(Reuters) – Airline passengers should not turn on or charge their Samsung’s Galaxy Note 7 smartphones during flights or stow them in checked baggage, due to concerns over the phone’s fire-prone batteries, the U.S. Federal Aviation Administration said.
In a statement on Thursday, the FAA said it “strongly advises” passengers to follow its guidance “in light of recent incidents and concerns raised by Samsung about its Galaxy Note 7 devices.”
The South Korean manufacturer announced last week it was recalling all Galaxy Note 7 smartphones equipped with batteries it has found to be prone to catch fire.
Vaughn Jennings, a spokesman for Washington-based trade group Airlines for America, said the group was “closely monitoring any developments as this issue evolves.”
“Each individual carrier makes determinations, in compliance with FAA safety rules and regulations, as to what is permitted to be carried on board and in the cargo hold,” Jennings said in a statement.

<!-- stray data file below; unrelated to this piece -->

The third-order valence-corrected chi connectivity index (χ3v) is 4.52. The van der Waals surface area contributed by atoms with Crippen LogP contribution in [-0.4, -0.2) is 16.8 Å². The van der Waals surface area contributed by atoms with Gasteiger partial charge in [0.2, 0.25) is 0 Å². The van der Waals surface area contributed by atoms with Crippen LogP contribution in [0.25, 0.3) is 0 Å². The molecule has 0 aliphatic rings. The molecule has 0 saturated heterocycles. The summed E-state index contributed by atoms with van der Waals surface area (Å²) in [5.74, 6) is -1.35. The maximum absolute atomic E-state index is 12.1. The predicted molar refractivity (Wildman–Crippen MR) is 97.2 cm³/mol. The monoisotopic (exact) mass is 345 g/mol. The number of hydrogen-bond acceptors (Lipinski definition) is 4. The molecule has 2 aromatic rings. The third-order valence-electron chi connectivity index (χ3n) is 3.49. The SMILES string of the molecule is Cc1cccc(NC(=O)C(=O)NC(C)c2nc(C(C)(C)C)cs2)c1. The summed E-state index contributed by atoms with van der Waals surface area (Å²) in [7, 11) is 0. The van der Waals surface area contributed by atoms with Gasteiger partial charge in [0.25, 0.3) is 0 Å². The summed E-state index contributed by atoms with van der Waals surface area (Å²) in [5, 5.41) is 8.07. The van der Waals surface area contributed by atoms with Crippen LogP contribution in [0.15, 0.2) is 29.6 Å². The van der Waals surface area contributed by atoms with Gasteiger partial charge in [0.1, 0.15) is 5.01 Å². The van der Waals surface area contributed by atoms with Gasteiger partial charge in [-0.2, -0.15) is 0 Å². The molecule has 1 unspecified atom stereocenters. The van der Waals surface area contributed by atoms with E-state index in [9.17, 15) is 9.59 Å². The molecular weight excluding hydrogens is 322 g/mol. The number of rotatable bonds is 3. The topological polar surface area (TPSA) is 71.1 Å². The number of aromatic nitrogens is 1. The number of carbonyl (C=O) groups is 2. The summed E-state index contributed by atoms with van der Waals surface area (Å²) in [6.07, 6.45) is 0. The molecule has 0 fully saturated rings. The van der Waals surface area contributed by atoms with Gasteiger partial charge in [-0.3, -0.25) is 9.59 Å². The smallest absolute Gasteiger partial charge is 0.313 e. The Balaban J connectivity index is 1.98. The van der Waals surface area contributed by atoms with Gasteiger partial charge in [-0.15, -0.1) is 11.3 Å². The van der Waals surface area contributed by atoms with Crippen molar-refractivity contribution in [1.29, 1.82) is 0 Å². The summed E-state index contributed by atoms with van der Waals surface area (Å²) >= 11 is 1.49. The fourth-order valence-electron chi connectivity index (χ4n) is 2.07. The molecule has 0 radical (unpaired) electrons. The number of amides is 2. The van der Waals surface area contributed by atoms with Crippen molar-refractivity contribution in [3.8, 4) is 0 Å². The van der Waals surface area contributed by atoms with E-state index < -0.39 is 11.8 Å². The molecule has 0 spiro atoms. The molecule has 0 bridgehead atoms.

Australian airlines Qantas, Jetstar and Virgin Australia have banned passengers from using or charging the Galaxy Note 7 during flights over fire concerns.
Although customers will still be able to bring the phones on flights on the Australian carriers, the ban extends to the phones being plugged into flight entertainment systems where USB ports are available.